Be extremely careful about handling reference counts when you use or implement COM objects. Although clients do not explicitly destroy COM objects, COM has no garbage collection to handle unused or out of scope objects as is the case with managed code. A common mistake is to fail to release an interface. In that case, the reference count never goes to zero and the object remains in memory indefinitely. Conversely, if you release an interface pointer too many times, you destroy the object prematurely, which can cause the driver to crash. Even worse, bugs caused by mismanaged reference counts can be very difficult to locate.

Guidelines for AddRef and Release

Follow these general guidelines for using AddRef and Release to correctly manage an object's lifetime.

Reference Count

COM clients usually are not required to explicitly call AddRef. Instead, the method that returns the interface pointer increments the reference count. The main exception to this rule is when you copy an interface pointer. In that case, call AddRef to explicitly increment the object's reference count. When you are finished with the copy of the pointer, call Release.

Interface Pointers as Parameters

If an interface pointer is passed as a parameter to a method, the correct approach depends on the type of parameter and whether the UMDF driver is using or implementing the method:

  • IN parameter

    Using: If a caller passes an interface pointer as an IN parameter, the caller is responsible for releasing the pointer.

    Implementing: If a method receives an interface pointer as an IN parameter, the method should not release the pointer. The pointer is not released until after the method has returned, so there's no risk of the reference count going to zero while the method is using the interface.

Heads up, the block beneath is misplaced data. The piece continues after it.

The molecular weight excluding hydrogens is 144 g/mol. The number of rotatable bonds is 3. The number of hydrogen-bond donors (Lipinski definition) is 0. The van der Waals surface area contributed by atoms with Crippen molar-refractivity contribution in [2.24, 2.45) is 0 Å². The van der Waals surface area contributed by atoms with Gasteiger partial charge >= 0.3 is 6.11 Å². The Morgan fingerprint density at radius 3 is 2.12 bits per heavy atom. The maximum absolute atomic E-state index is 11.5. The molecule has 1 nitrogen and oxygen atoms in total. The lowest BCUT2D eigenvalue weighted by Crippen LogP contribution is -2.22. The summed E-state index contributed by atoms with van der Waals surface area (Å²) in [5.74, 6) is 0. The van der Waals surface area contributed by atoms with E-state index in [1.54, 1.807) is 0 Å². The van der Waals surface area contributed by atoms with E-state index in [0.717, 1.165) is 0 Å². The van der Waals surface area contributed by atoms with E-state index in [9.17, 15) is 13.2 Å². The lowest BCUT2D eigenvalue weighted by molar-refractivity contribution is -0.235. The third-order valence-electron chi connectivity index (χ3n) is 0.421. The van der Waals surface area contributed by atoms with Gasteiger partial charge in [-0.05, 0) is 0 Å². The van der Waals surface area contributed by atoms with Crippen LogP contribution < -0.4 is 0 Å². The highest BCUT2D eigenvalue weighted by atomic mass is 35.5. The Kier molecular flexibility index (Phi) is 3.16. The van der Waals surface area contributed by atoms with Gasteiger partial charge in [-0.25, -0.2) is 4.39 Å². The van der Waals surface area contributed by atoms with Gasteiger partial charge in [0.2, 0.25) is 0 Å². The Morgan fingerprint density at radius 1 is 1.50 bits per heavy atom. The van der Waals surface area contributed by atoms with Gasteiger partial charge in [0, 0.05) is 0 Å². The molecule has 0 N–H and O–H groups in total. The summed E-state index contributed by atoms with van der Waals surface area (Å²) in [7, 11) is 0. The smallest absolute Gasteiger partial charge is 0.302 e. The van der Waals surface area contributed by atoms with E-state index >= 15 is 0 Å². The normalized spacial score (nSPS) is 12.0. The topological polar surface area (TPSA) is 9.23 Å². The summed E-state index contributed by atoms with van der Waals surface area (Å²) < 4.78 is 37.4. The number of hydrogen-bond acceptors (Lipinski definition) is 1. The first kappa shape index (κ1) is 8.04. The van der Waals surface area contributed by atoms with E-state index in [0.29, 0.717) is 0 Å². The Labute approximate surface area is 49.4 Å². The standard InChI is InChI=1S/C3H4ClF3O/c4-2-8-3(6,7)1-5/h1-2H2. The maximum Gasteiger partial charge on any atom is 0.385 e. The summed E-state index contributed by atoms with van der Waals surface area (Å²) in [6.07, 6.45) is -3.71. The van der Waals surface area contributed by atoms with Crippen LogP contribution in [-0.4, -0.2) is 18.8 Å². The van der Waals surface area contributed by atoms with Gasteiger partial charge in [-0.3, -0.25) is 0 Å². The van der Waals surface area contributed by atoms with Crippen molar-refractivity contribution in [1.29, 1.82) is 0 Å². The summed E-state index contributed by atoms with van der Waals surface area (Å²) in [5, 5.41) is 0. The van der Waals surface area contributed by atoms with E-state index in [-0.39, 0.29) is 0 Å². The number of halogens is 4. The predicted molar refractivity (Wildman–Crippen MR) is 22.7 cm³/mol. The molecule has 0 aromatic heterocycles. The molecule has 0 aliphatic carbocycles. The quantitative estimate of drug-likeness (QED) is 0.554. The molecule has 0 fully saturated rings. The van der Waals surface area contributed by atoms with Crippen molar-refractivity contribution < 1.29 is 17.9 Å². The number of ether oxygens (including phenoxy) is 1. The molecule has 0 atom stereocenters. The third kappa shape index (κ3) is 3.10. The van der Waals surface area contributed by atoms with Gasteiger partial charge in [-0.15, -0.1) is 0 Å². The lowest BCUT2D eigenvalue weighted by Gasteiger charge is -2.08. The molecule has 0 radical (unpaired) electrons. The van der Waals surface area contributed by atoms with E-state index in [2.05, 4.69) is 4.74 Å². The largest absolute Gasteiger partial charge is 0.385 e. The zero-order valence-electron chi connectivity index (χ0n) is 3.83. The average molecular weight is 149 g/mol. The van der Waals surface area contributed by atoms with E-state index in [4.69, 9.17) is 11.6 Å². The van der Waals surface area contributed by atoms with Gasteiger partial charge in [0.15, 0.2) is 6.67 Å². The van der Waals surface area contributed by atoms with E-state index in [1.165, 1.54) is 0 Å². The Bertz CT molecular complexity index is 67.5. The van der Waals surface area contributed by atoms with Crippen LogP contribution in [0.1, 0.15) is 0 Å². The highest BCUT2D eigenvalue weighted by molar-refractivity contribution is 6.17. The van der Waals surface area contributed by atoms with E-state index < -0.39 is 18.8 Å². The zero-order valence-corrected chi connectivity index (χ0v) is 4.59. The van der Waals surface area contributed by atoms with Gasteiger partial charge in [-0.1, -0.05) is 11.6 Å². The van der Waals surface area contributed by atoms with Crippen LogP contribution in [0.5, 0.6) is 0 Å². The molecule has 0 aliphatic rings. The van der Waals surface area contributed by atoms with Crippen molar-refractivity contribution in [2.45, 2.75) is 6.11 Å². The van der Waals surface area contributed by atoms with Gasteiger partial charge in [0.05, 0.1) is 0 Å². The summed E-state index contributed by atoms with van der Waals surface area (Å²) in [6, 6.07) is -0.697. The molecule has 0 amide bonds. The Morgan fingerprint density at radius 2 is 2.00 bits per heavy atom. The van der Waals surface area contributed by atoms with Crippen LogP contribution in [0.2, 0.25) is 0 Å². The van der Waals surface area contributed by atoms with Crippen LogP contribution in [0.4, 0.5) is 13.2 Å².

• OUT parameter

    Using: The caller usually passes an interface pointer that is set to NULL, which points to a valid interface when the method returns. The caller must release that pointer when it is finished.

    Implementing: If a method receives an interface pointer as an OUT parameter, it is usually set to NULL. The method must assign a valid interface pointer to the parameter. The reference count for the interface must be incremented by one.

  • IN/OUT parameter

    UMDF does not use IN/OUT parameters for interface pointers.

Release Calls

When a COM client makes a copy of an interface pointer, the client usually calls AddRef and then calls Release when it is finished with the pointer. Do not skip these calls unless you are absolutely certain that the lifetime of the original pointer will exceed that of the copy. For example:

  • If MethodA uses a local variable to create a copy of an interface pointer that was passed to it, calling AddRef or Release is unnecessary. The copy of the pointer goes out of scope when the function returns, before the caller can possibly release the original pointer.

  • If MethodA uses a data member or global variable to create a copy of an interface pointer that was passed to it, it must call AddRef and then Release when it is finished with the pointer. In a multithreaded application, it is often impossible to know whether other methods might also access the same global variable. If MethodA does not call AddRef, another method could unexpectedly decrement the reference count to zero, destroying the object and invalidating MethodA's copy of the pointer. However, as long as MethodA calls AddRef when it copies the pointer, the object cannot be destroyed until MethodA calls Release.

When in doubt, call AddRef when you copy an interface pointer and call Release when you are finished with it. Doing so might have a minor impact on performance, but it's safer.